Icahn, who spoke with CNBC's "Fast Money: Halftime Report," said that Saudi Arabia's decision not to cut oil production blindsided the global market, and that he expects the commodity's price will keep sliding.
"I think [oil's price] will continue to go down unless there is some outside event," Icahn said.
Still, he said he sees a "tremendous opportunity" for when oil eventually rises again—but he admitted that nobody knows when that will happen.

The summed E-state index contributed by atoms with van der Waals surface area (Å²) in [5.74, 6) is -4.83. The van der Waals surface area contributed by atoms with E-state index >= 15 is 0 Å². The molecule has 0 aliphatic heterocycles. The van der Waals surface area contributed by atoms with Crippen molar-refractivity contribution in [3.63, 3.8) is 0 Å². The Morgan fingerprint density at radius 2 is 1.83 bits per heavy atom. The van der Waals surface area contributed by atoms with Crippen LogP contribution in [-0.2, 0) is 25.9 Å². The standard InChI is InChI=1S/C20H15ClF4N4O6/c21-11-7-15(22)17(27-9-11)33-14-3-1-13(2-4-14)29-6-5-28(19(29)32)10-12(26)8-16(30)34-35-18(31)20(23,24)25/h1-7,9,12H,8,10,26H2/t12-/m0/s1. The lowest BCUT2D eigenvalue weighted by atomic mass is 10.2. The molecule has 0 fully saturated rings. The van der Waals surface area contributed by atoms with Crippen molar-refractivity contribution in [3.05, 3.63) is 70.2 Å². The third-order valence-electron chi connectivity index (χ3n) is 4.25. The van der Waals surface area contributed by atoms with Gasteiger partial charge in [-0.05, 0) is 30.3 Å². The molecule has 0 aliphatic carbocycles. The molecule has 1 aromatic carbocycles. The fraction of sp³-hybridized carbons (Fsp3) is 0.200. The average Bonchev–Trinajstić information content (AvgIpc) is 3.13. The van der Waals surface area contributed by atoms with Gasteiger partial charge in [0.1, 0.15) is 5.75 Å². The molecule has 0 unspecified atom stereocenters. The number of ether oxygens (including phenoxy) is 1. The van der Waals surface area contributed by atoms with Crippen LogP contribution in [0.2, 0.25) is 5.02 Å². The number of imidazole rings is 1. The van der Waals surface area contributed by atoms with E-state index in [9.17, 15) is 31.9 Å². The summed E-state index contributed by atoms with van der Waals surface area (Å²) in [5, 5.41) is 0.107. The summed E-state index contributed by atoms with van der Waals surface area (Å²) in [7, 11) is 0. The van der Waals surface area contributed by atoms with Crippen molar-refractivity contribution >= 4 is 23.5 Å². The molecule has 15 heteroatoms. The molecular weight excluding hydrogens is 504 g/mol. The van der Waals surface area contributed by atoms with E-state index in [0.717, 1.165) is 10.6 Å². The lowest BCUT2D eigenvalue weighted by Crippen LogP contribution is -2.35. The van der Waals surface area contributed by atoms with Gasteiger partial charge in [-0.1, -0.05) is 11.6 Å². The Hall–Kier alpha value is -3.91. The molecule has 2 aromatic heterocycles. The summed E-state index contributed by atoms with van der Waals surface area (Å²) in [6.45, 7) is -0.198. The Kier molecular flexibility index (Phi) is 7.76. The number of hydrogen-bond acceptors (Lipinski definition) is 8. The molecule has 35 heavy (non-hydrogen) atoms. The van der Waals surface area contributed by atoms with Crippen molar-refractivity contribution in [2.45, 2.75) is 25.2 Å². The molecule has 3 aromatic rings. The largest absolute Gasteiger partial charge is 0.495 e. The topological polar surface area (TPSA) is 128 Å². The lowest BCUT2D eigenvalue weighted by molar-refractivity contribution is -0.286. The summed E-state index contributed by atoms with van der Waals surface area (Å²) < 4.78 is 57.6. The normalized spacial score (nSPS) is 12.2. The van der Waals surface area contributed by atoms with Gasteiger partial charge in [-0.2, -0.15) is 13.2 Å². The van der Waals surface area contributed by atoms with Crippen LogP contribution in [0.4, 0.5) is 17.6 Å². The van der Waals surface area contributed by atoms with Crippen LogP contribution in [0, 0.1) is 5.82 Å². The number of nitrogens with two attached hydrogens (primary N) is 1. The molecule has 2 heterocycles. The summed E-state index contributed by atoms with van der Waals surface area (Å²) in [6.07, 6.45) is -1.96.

"I wouldn't rush in now on oil, and that's talking against myself because I own a lot of oil stocks," he added.
Icahn did allow, however, that "there will be increased demand for oil over the years," and easily obtainable resources are dwindling, so companies engaged in offshore production will continue to gain importance. Icahn is one of the largest shareholders in drilling firm Transocean.